Research investigating the movement of marine debris depicts thatthere exists plastic pollution hotspots. Owing to the fact that oceancurrents push plastics into these hotspots, it is possible that aconcept like Slat’s, which relies on ocean currents, is effectivein collecting plastics at a single location in the oceans, where thedebris can later be extracted. There have been different reactions toSlat’s concept. Some individuals think that the project isimpractical. For instance, according to Eriksen, it is highlypossible that the concept will result in the capture of some marinespecies (1). Eriksen further states that the concept does not promiseto capture plastics prior to their fragmentation, yet researchdemonstrates that the fragments cause harm to marine life. Withoutcapturing the fragments, he concludes that it would be impossible torefer to the concept as practical. Another critic is Choo who claimsthat any effective approach to cleaning our oceans can only begin atthe point of entry (1). That is solving the problem of too muchplastic use through finding alternatives to plastic and throughefforts to recycle waste.
However, the critics seem to not understand that there is already alot of plastic pollution in our oceans. Even though the approaches torecycle and capture debris from its source were implemented, it willalso be important to clean plastics already in the oceans hence,making Slat’s cleanup array a possible solution. The plan hasalready been tested before at the Azores Islands. The“proof-of-concept” involved measuring the capturing design aswell as possible concentration via the use of a floating barrier witha 3 meter skirt depth. The rationale for using 3m is because itrepresents the depth for most plastic (Slat et al. 29). The prooftest was successful in capturing floating debris of plastics.Notably, there were no large amounts of zooplanktons captured. Mostimportant, is that the study demonstrated how these captured plasticsmay be recycled via procedures that alter them into oil. Hence, theconcept does not just capture plastics, but it also recycles, whichensures that the plastics do not find their way back to the oceans.Using the proof test conducted, it is then possible to conclude thatSlat’s plan is practically feasible. The test plan provides a basisfor analyzing how the surface currents move the debris towards thearray, which then captures the plastics. Since the plastics arecaptured at one point, it becomes possible to collect them andrecycle. When performed repeatedly, it is practically feasible toreduce the amount of waste in the world’s oceans.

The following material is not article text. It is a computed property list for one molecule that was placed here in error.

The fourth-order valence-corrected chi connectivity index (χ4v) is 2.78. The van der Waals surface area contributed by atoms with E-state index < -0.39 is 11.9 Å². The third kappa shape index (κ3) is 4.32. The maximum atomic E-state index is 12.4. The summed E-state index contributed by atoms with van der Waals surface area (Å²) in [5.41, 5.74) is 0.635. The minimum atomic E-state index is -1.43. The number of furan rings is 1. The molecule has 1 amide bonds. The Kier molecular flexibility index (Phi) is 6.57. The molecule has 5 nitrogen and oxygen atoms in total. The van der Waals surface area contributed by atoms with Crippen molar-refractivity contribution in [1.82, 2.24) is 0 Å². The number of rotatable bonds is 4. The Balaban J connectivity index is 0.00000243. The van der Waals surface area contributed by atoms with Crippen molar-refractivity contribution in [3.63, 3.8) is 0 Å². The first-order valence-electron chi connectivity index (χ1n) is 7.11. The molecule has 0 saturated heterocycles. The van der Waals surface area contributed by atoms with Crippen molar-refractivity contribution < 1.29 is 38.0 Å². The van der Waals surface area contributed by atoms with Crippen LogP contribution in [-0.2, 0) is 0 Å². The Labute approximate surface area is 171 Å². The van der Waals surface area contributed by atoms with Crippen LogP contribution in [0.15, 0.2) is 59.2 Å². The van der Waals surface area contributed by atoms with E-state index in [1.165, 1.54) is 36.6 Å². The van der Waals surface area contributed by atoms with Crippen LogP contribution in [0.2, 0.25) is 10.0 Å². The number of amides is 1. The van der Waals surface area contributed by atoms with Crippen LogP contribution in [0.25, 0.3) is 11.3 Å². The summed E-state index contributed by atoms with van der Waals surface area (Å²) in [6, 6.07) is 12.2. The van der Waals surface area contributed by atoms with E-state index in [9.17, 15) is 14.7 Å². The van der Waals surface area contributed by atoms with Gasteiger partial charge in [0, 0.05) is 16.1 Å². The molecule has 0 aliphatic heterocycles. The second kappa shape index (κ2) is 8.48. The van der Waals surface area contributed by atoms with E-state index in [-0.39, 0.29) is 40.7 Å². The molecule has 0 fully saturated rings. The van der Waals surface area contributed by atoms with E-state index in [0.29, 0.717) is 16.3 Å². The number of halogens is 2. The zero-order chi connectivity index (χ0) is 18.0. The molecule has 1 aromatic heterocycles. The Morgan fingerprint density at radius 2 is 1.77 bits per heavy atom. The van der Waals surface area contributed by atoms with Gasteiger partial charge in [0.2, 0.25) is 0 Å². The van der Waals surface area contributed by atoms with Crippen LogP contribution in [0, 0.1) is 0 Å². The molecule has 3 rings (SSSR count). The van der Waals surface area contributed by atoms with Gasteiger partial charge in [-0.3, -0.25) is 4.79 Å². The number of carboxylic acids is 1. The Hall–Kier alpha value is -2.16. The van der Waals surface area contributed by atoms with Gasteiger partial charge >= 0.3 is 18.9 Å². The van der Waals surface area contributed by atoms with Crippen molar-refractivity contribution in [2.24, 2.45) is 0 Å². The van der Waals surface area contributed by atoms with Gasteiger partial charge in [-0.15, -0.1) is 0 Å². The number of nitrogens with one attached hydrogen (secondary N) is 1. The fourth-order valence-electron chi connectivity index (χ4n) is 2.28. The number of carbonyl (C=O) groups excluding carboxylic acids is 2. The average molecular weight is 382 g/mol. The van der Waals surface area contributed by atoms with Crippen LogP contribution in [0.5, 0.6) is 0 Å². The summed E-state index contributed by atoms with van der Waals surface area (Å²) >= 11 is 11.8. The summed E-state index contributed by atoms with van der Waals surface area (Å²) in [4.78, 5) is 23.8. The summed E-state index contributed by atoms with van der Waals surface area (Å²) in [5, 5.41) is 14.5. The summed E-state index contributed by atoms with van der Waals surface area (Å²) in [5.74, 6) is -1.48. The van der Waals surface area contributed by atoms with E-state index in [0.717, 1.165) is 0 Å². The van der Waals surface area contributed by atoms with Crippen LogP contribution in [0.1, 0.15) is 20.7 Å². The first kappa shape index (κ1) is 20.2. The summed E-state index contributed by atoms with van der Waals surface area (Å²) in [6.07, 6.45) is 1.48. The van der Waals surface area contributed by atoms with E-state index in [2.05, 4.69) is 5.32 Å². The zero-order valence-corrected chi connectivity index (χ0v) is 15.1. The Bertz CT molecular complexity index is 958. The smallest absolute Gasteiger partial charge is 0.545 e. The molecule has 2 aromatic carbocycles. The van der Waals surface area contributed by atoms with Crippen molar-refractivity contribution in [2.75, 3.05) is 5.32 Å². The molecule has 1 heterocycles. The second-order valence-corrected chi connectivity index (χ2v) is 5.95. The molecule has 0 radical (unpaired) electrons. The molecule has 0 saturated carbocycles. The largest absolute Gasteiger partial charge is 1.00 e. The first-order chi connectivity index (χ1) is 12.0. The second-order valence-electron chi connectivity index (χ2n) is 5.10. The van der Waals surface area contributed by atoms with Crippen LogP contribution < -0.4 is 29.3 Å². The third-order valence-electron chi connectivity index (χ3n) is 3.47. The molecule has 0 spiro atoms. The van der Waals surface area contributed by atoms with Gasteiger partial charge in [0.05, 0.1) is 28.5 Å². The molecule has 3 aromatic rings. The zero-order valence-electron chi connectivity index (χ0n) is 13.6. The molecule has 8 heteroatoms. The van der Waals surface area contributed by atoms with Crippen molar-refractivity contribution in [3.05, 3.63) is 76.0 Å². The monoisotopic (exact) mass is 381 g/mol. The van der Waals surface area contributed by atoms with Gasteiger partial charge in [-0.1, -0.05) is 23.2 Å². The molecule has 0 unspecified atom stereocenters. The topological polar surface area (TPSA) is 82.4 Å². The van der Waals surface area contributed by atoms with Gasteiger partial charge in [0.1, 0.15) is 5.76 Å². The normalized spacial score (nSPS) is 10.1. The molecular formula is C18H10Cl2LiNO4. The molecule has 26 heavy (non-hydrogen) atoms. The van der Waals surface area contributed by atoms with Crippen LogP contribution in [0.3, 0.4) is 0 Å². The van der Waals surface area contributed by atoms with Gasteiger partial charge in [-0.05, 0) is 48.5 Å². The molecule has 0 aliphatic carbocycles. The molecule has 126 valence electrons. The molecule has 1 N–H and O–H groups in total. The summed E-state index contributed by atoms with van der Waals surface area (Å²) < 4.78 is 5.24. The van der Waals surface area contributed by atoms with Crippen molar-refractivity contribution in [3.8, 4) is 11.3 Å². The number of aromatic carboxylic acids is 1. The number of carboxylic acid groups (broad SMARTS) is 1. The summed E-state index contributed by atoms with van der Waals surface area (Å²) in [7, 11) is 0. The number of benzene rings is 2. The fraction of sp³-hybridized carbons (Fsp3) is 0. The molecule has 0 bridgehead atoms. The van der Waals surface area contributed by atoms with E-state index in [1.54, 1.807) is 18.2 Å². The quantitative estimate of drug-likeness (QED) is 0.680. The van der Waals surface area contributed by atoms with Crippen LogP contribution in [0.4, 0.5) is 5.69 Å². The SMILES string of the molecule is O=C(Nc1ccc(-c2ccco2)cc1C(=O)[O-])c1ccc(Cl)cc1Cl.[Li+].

The “Ocean Cleanup Array” is approximated to be morecost-effective when compared to traditional proposals for everyextracted ton of plastics. In Slat’s feasibility study, he notes“in order to extract 70 million kg of garbage from the NorthPacific Gyre over 10 years, a total cost of 317 million euro” inincurred (Slat et al. 30). Considering that the estimation uses anapproximated period of ten years. It is anticipated that within theperiod, the amount of plastics in oceans will have declined. As aresult, the costs are expected to decline with a drop in the amountof plastics. At startup, it is likely that the costs will be morethan the profits. However, as efforts are put towards the recyclingof extracted plastics to create oil, it becomes feasible to generateprofits from the project. Notably, the profits do not necessarilyhave to be in monetary terms rather, they are also evident through areduction in the plastics. Supposing that the concept reducesplastics as anticipated within a ten year period, it restores lostrevenue from for instance tourism, by restoring the clean nature ofbeaches.
Boyan Slat has suggested a concept, which promises to cleanup oceansby getting rid of plastics, which have become a common observation.The increased production and use of plastics has led to a massivedumping of these plastics in oceans. The debris causes harm to marinelife and human health. The concept suggested by Slat proves to bepractically and economically feasible. Owing to a proof test that hasalready been conducted and an investigation of available literature,the concept promises to rid oceans off plastics.